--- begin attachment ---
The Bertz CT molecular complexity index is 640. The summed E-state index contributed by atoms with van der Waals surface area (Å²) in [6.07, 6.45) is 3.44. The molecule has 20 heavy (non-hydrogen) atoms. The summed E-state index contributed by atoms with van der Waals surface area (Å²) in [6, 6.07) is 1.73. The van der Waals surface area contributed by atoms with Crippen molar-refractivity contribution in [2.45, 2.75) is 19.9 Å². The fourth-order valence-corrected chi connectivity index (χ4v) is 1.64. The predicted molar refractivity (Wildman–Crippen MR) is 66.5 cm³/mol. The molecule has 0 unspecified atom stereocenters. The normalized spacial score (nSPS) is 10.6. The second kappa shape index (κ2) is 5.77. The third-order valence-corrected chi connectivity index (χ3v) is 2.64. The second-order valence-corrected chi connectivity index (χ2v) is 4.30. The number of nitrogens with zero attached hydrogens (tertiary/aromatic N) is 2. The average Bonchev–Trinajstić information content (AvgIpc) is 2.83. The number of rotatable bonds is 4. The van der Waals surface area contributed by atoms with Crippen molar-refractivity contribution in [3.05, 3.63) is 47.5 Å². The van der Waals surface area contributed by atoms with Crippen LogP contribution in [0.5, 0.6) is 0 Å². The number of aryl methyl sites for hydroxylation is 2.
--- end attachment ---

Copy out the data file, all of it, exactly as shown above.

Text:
The Bertz CT molecular complexity index is 640. The summed E-state index contributed by atoms with van der Waals surface area (Å²) in [6.07, 6.45) is 3.44. The molecule has 20 heavy (non-hydrogen) atoms. The summed E-state index contributed by atoms with van der Waals surface area (Å²) in [6, 6.07) is 1.73. The van der Waals surface area contributed by atoms with Crippen molar-refractivity contribution in [2.45, 2.75) is 19.9 Å². The fourth-order valence-corrected chi connectivity index (χ4v) is 1.64. The predicted molar refractivity (Wildman–Crippen MR) is 66.5 cm³/mol. The molecule has 0 unspecified atom stereocenters. The normalized spacial score (nSPS) is 10.6. The second kappa shape index (κ2) is 5.77. The third-order valence-corrected chi connectivity index (χ3v) is 2.64. The second-order valence-corrected chi connectivity index (χ2v) is 4.30. The number of nitrogens with zero attached hydrogens (tertiary/aromatic N) is 2. The average Bonchev–Trinajstić information content (AvgIpc) is 2.83. The number of rotatable bonds is 4. The van der Waals surface area contributed by atoms with Crippen molar-refractivity contribution in [3.05, 3.63) is 47.5 Å². The van der Waals surface area contributed by atoms with Crippen LogP contribution in [0.5, 0.6) is 0 Å². The number of aryl methyl sites for hydroxylation is 2.